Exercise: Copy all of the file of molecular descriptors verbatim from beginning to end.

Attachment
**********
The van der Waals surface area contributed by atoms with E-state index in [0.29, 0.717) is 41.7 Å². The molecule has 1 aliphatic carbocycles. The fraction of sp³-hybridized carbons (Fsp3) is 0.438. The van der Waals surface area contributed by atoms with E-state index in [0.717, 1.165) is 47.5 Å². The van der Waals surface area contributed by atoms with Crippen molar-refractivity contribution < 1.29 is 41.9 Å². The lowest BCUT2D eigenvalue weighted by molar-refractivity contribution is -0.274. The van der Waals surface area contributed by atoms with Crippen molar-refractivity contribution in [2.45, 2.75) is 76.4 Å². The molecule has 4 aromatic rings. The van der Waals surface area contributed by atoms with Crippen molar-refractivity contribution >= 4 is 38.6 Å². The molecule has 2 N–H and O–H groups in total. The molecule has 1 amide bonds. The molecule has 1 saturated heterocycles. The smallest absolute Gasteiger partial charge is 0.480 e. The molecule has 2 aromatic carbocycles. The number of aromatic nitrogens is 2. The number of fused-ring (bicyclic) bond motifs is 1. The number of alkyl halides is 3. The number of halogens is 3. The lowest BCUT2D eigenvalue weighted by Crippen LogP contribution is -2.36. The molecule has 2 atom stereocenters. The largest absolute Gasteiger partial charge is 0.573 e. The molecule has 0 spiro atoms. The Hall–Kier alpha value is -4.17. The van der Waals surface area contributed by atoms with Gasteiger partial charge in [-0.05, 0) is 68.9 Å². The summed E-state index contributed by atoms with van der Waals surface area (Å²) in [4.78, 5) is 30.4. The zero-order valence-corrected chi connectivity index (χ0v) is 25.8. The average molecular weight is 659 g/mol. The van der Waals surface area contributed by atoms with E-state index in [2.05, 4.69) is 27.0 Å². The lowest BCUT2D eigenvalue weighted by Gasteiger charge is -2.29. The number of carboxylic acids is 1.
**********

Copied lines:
The van der Waals surface area contributed by atoms with E-state index in [0.29, 0.717) is 41.7 Å². The molecule has 1 aliphatic carbocycles. The fraction of sp³-hybridized carbons (Fsp3) is 0.438. The van der Waals surface area contributed by atoms with E-state index in [0.717, 1.165) is 47.5 Å². The van der Waals surface area contributed by atoms with Crippen molar-refractivity contribution < 1.29 is 41.9 Å². The lowest BCUT2D eigenvalue weighted by molar-refractivity contribution is -0.274. The van der Waals surface area contributed by atoms with Crippen molar-refractivity contribution in [2.45, 2.75) is 76.4 Å². The molecule has 4 aromatic rings. The van der Waals surface area contributed by atoms with Crippen molar-refractivity contribution >= 4 is 38.6 Å². The molecule has 2 N–H and O–H groups in total. The molecule has 1 amide bonds. The molecule has 1 saturated heterocycles. The smallest absolute Gasteiger partial charge is 0.480 e. The molecule has 2 aromatic carbocycles. The number of aromatic nitrogens is 2. The number of fused-ring (bicyclic) bond motifs is 1. The number of alkyl halides is 3. The number of halogens is 3. The lowest BCUT2D eigenvalue weighted by Crippen LogP contribution is -2.36. The molecule has 2 atom stereocenters. The largest absolute Gasteiger partial charge is 0.573 e. The molecule has 0 spiro atoms. The Hall–Kier alpha value is -4.17. The van der Waals surface area contributed by atoms with Gasteiger partial charge in [-0.05, 0) is 68.9 Å². The summed E-state index contributed by atoms with van der Waals surface area (Å²) in [4.78, 5) is 30.4. The zero-order valence-corrected chi connectivity index (χ0v) is 25.8. The average molecular weight is 659 g/mol. The van der Waals surface area contributed by atoms with E-state index in [2.05, 4.69) is 27.0 Å². The lowest BCUT2D eigenvalue weighted by Gasteiger charge is -2.29. The number of carboxylic acids is 1.